The Economist’s Guide to Parenting: Economist Kids Photo Gallery

For our latest podcast, “The Economist’s Guide to Parenting” (you can download/subscribe at iTunes, get the RSS feed, listen live via the media player, or read a transcript here), we asked for parenting advice from a most unlikely group of people: economists. The roster of guests includes our very own Steve Levitt, Betsey Stevenson and Justin Wolfers; and also features economist parents Bruce SacerdoteMelissa Kearney, Valerie Ramey, and Bryan Caplan.

As a bit of extra fun, we decided to make a photo gallery out of the cute family pictures they sent us. Take a look at these proud economist parents!




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COMMENTS: 11


  1. Suleiman says:

    Beautiful families, all around!

    Steve Levitt, until I read the caption, I assumed you had four younger children and a teenage daughter.

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  2. Adrienne S says:

    Interesting – 3 out of your 6 contributors have daughters named “Sophia” (or some variation – i.e. Sophie) – Kearney, Sacerdote & Levitt. All these girls are under the age of 11 –

    One of the families who do not have a “Sophia” – does have a daughter (the Ramey family) – but she is considerably older than the oldest Sophia.

    In your original “Freakconomics” book – “Sophie/a” was listed as a projected “Most Common Name for 2015″ – 2015 being the time all of these girls will be in school.

    Zofia was listed as #16 in the “Twenty White Girl Names That Best Signify High Education Parents”

    Food for thought!

    Well-loved. Like or Dislike: Thumb up 8 Thumb down 1
    • Sofia Sacerdote says:

      I just wanted to clarify that my name is actually spelled with an F. In 1999, the year I was born my name was ranked #195.

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  3. joeff says:

    Two Sophies and a Sophia–an aberration?

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  4. dave gershner says:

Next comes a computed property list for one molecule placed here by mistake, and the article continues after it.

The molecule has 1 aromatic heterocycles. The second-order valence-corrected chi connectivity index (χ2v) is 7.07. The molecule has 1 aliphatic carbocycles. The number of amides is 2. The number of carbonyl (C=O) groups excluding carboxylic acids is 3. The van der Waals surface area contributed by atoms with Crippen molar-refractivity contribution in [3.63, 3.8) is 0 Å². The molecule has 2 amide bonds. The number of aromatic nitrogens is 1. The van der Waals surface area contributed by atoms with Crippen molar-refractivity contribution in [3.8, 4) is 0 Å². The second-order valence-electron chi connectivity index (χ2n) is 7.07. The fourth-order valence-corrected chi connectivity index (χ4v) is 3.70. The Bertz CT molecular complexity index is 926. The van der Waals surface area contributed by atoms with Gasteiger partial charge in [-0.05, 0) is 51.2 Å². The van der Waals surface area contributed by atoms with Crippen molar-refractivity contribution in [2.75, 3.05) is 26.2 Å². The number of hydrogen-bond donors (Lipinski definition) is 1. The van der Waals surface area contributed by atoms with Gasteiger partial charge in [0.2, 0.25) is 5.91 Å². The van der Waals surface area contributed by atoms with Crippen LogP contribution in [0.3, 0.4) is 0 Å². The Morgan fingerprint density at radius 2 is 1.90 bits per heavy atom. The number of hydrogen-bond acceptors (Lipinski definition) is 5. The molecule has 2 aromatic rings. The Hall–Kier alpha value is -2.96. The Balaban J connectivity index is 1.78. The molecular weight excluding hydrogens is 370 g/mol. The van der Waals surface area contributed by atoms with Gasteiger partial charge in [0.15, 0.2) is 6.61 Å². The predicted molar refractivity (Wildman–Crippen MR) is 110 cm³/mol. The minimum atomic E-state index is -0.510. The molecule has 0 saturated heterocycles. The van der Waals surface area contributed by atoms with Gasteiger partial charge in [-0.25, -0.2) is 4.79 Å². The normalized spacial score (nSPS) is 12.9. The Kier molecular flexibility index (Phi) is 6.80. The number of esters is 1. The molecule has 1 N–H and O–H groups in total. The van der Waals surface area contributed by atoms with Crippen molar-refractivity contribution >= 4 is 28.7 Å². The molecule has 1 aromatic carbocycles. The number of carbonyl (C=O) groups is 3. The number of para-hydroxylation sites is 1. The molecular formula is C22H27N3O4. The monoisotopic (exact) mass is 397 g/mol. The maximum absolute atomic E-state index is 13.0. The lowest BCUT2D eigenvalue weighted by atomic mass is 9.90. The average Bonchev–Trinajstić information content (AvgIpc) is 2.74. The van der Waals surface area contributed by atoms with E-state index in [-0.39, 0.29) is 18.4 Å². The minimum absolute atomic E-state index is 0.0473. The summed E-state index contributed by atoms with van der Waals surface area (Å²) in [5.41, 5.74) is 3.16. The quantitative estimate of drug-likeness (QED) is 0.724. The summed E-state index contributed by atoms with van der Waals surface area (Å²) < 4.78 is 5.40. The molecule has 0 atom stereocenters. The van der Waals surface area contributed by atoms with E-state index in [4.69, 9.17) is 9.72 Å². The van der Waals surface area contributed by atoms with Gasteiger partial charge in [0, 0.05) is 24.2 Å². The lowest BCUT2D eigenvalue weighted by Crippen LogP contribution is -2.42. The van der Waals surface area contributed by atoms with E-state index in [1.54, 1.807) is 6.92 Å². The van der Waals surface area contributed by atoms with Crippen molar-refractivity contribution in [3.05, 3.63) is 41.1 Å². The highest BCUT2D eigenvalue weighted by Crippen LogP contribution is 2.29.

Parenting is a good parallel as to how people would handle the money the government would give them in Paul Ryan’s approach to doing away with medicare.

    The poor, uneducated, undereducated and those with bad luck would do a terrible job with Ryan’s approach to helping the aged through their costly health problems, just as they don’t do a very good job now at parenting, e.g., truancy, school dropouts, high teen age drug use, etc.

    With bad parenting society is stuck with the bill in more police, more prisons, more lawlessness and weaker communities.

    With Ryan’s health care financing we would have larger and more expensive charity hospitals for the states to pay for, a less healthy society, and the shame put on us by ourselves and others in advanced countries at how we treat the elderly in the U. S.

    Ryan might not care today, but most people’s children and grandchildren would find their own assets sorely depleted by paying for the health costs previously paid for by Medicare.

    Congressman Ryan supposedly works out and has a great body, but don’t count on his help as your children’s money flies out to pay for parents/grandparents expensive health costs. You aren’t likely to allow them to lie in the streets waiting for a gurney in the charity medical centers.

    More proof of the sub par intelligence of leading republicans and their lack of compassion for the future health of the country and the deleterious effects they will have on your children’s wealth.